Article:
Holi also known as the “festival of colours” is one of the most loved and awaited Indian festivals. This is one festival which is celebrated with great enthusiasm in almost the whole country. Playing with colors is the most joyous part of the Holi celebrations. They add life and vitality to the festival making it most vibrant of all.

Since this year due to COVID-19 there are a lot of restrictions placed on the celebrations. Nevertheless, there are plenty of ways in which the children can have fun and celebrate the festival of color this year too.

  1. The legends associated with the festival.

So this Holi make a splash with the out-of-the-box ideas that go beyond tradition.

Revisit the mythology and the legends associated with the children. Tell them about the significance of the festival and the different ways it is celebrated in various parts of the country.

According to Bhagvat Puran, King Hiranyakashipu, king of the demons, subjected his son Prahlad, a devotee of Vishnu, to cruel punishments. His aunt Holika also tricked him to sit on a burning pyre with her but got burnt herself instead. And that’s how the Holika bonfire signifies the “victory of good over evil”. 

Holi celebrations start on the night before Holi with Holika Dahan, where people perform rituals in front of a bonfire, praying for their inner evil to be destroyed, just as Holika was killed in fire.

The carnival of colors begins the next morning, where people come out on the streets to play with colors, and drench each other in colored water through water guns or balloons.

In Braj Holi is celebrated as the “festival of love”.  As a child, Lord Krishna was distraught at his dark skin tone. Smitten with Radha, Krishna was convinced that she wouldn’t reciprocate his feelings owing to his complexion. At his mother’s behest, he asked Radha to color his face with whichever color she’d like it to be. Legend has it that Radha did apply color to Krishna’s face, and they fell in love. It is this celebration of Radha and Krishna’s love which forms the other significant historic basis for the festival of Holi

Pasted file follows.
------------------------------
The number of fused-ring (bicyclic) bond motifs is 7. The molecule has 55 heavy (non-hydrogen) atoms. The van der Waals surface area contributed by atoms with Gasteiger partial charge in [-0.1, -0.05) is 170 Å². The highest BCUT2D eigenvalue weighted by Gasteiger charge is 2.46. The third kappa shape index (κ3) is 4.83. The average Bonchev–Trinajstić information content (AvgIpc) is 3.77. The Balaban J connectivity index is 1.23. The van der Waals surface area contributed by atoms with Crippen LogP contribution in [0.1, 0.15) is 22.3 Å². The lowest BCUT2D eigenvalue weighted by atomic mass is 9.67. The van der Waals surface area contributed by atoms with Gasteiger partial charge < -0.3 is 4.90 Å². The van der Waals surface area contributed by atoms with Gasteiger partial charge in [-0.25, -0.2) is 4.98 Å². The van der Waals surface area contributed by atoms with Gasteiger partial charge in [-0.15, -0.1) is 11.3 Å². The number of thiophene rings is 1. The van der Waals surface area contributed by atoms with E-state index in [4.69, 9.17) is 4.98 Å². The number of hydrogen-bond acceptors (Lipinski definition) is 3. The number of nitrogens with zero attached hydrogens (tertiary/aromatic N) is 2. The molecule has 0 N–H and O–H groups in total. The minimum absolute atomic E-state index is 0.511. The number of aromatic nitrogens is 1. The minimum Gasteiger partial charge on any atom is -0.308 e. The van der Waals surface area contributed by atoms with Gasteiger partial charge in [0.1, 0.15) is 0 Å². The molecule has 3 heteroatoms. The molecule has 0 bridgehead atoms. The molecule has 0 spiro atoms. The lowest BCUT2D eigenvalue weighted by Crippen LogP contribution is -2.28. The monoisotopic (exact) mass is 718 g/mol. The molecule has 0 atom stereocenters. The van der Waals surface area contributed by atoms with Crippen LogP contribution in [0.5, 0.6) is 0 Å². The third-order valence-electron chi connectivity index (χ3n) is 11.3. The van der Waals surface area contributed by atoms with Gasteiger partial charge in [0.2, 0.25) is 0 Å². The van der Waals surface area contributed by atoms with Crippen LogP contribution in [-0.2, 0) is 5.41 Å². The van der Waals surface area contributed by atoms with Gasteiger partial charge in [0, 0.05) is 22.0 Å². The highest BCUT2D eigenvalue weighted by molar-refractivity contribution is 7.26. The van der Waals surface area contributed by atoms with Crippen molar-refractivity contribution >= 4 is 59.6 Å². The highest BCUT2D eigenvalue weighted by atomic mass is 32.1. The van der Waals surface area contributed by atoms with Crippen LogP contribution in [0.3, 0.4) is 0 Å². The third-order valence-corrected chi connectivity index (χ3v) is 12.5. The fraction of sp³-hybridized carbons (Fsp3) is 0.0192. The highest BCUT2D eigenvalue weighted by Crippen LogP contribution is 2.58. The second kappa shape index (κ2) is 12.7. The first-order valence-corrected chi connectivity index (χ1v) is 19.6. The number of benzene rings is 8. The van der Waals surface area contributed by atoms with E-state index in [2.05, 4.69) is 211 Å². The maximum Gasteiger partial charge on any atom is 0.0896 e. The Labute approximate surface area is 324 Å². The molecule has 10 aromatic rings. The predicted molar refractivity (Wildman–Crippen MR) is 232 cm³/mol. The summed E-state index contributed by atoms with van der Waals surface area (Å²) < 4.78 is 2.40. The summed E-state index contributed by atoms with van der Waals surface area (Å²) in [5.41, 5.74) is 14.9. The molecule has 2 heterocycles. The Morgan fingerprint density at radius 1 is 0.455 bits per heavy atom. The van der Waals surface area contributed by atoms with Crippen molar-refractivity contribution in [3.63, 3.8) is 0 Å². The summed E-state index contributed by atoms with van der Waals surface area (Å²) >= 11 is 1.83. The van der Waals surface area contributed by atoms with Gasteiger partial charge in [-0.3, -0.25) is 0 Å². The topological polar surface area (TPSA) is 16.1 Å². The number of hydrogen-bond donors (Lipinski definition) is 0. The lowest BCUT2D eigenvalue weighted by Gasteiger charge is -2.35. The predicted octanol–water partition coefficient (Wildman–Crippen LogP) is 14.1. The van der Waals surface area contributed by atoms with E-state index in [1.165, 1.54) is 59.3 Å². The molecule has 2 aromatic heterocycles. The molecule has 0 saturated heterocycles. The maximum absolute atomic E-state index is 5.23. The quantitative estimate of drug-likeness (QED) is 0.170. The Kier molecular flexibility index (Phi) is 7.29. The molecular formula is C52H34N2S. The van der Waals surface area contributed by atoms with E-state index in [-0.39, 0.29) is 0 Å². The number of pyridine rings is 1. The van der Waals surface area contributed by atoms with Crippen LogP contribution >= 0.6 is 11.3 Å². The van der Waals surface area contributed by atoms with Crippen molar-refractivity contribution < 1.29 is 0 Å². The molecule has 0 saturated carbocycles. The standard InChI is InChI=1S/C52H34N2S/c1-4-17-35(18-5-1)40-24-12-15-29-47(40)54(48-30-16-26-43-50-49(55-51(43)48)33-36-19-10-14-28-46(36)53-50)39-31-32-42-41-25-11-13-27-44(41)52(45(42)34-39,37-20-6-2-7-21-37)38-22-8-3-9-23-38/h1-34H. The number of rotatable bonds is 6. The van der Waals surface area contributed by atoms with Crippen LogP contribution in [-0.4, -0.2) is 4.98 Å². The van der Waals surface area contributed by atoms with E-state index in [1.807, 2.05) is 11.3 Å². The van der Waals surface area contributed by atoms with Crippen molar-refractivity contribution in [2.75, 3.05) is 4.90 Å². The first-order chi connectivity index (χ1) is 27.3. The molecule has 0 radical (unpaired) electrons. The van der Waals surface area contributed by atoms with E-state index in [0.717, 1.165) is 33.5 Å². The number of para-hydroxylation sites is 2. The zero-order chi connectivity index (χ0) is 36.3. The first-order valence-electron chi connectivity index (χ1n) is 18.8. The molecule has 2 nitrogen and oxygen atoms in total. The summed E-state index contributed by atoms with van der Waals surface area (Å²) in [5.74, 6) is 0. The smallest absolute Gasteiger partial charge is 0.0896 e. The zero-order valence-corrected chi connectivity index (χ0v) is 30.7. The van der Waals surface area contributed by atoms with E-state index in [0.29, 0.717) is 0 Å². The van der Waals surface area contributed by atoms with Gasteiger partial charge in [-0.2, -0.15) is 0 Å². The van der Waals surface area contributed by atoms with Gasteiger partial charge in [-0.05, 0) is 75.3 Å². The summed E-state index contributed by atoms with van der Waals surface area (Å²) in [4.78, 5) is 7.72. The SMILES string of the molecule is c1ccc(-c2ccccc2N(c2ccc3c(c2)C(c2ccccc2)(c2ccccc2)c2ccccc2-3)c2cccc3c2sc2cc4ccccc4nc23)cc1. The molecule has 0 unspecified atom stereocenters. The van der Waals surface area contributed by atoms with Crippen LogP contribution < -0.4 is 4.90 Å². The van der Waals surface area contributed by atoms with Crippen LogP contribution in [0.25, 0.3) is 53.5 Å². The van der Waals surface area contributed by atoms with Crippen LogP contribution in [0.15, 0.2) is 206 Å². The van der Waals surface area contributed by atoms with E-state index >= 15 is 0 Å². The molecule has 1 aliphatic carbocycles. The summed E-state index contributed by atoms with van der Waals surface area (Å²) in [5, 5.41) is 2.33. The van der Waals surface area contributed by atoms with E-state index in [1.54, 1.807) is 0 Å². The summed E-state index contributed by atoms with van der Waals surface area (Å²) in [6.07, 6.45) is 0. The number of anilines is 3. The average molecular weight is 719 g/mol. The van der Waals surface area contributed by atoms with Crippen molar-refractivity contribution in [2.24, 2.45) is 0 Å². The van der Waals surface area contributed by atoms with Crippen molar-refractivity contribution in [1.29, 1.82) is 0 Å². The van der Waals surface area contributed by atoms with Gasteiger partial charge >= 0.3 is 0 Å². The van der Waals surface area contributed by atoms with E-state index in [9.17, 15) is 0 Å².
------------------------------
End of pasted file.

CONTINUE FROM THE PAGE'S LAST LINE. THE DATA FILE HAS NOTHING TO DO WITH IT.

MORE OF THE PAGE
A popular form of Holi, called “Lathmar Holi” is celebrated in Barsana, a town near Mathura, in Uttar Pradesh, where women beat up men with sticks, as those on the sidelines chant ”Sri Radhey” or ”Sri Krishna.”

 In Maharashtra, it is the time of Matki Phod (breaking the pot). Men climb on top of each other to form a human pyramid up to the height from which a pot of buttermilk is hung. The one who breaks the pot is named the Holi King of the year.

In Vrindavan, widows and estranged women immerse themselves in colors on Holi.

In Punjab, Sikhs revel in colors on Hola Mohalla, which is celebrated a day after Holi.

In West Bengal and Assam, Holi is known as Basanta Utsav or spring festival.

2. DIY – Do It Yourself

a. Paint a wall: Dedicate an old wall in the garden or the balcony for the children where they can put their palm prints. These are considered auspicious in many parts of the country, and if done neatly can look very aesthetic too.

b. Tie n dye: The children can use some white t-shirts for making some colourful tie n dye designs. This can be a nice reminder of a different kind of playing with colours on Holi.

c. Enjoy some Holi crafts with kids: you can look to Pintrest for ideas.

3. Décor

a. Fill some transparent bottles with coloured water and place it around the house making a design. You could also mix colours to oil and add to water so that it floats on water making interesting patterns.

b. Hang some colourful dupattas or stoles along with the curtains to have a splash of colour around the house.

4. Food

a. Traditional food: Indulge in the traditional foods of the festival like the gujiyas, malpuas, kachori, dahi vadas, bedmi aloo, kids friendly thandai. Make a few things at home involving the children too.

b. Plan a rainbow meal: with a wide range of colourful ingrediants available make a nice colourful meal too. Ideas: corn and red, yellow, green peppers salad. mint rice, beetroot raita, milkshake with colourful sprinklers, tuti-fruit cupcakes to name a few. Let your imagination run wild here.

5. Gifts

We can’t meet and play Holi, but we can definitely send gifts to all loved ones.

You can have dried flowers, rose, marigold and send in small potlis as colours. Send some fresh seasonal produce of colourful fruits and vegetables to the seniors in the family. Make some chocolates and cookies wrapped in colourful wrappers to be sent to friends and cousins.

Do not let the COVID-19 dampen the spirit of your Holi.

Leave a Comment

Your email address will not be published. Required fields are marked *